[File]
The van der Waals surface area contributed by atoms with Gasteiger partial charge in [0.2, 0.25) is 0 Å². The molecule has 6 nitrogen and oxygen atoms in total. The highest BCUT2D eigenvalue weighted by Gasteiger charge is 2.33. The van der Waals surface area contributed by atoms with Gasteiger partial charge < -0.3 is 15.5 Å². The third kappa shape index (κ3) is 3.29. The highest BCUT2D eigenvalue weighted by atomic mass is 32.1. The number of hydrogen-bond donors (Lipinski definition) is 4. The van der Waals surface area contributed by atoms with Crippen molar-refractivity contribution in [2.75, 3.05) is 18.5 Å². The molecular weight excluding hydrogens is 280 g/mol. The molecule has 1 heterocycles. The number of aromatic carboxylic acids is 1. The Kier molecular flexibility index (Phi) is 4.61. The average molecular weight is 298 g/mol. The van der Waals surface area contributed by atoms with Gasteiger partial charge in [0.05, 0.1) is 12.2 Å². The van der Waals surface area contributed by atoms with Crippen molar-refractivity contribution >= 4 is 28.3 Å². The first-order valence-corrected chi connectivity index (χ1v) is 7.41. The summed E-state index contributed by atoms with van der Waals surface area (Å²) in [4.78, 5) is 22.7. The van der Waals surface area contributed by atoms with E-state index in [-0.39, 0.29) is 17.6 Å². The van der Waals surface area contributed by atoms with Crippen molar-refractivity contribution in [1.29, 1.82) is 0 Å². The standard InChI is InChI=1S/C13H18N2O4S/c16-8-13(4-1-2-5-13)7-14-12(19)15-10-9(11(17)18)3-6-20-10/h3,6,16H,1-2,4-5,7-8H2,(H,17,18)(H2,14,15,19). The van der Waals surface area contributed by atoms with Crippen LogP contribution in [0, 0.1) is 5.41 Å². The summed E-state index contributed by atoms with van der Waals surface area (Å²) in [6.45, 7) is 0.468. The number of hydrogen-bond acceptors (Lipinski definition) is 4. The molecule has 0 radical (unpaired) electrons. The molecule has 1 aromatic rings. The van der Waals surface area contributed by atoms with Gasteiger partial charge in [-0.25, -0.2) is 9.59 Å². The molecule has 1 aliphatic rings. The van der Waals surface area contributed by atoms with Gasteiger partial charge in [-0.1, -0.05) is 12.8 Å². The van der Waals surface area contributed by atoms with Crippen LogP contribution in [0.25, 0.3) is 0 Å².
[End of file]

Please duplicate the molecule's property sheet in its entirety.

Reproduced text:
The van der Waals surface area contributed by atoms with Gasteiger partial charge in [0.2, 0.25) is 0 Å². The molecule has 6 nitrogen and oxygen atoms in total. The highest BCUT2D eigenvalue weighted by Gasteiger charge is 2.33. The van der Waals surface area contributed by atoms with Gasteiger partial charge < -0.3 is 15.5 Å². The third kappa shape index (κ3) is 3.29. The highest BCUT2D eigenvalue weighted by atomic mass is 32.1. The number of hydrogen-bond donors (Lipinski definition) is 4. The van der Waals surface area contributed by atoms with Crippen molar-refractivity contribution in [2.75, 3.05) is 18.5 Å². The molecular weight excluding hydrogens is 280 g/mol. The molecule has 1 heterocycles. The number of aromatic carboxylic acids is 1. The Kier molecular flexibility index (Phi) is 4.61. The average molecular weight is 298 g/mol. The van der Waals surface area contributed by atoms with Gasteiger partial charge in [0.05, 0.1) is 12.2 Å². The van der Waals surface area contributed by atoms with Crippen molar-refractivity contribution >= 4 is 28.3 Å². The first-order valence-corrected chi connectivity index (χ1v) is 7.41. The summed E-state index contributed by atoms with van der Waals surface area (Å²) in [4.78, 5) is 22.7. The van der Waals surface area contributed by atoms with E-state index in [-0.39, 0.29) is 17.6 Å². The van der Waals surface area contributed by atoms with Crippen molar-refractivity contribution in [1.29, 1.82) is 0 Å². The standard InChI is InChI=1S/C13H18N2O4S/c16-8-13(4-1-2-5-13)7-14-12(19)15-10-9(11(17)18)3-6-20-10/h3,6,16H,1-2,4-5,7-8H2,(H,17,18)(H2,14,15,19). The van der Waals surface area contributed by atoms with Crippen LogP contribution in [0, 0.1) is 5.41 Å². The summed E-state index contributed by atoms with van der Waals surface area (Å²) in [6.45, 7) is 0.468. The number of hydrogen-bond acceptors (Lipinski definition) is 4. The molecule has 0 radical (unpaired) electrons. The molecule has 1 aromatic rings. The van der Waals surface area contributed by atoms with Gasteiger partial charge in [-0.25, -0.2) is 9.59 Å². The molecule has 1 aliphatic rings. The van der Waals surface area contributed by atoms with Gasteiger partial charge in [-0.1, -0.05) is 12.8 Å². The van der Waals surface area contributed by atoms with Crippen LogP contribution in [0.25, 0.3) is 0 Å².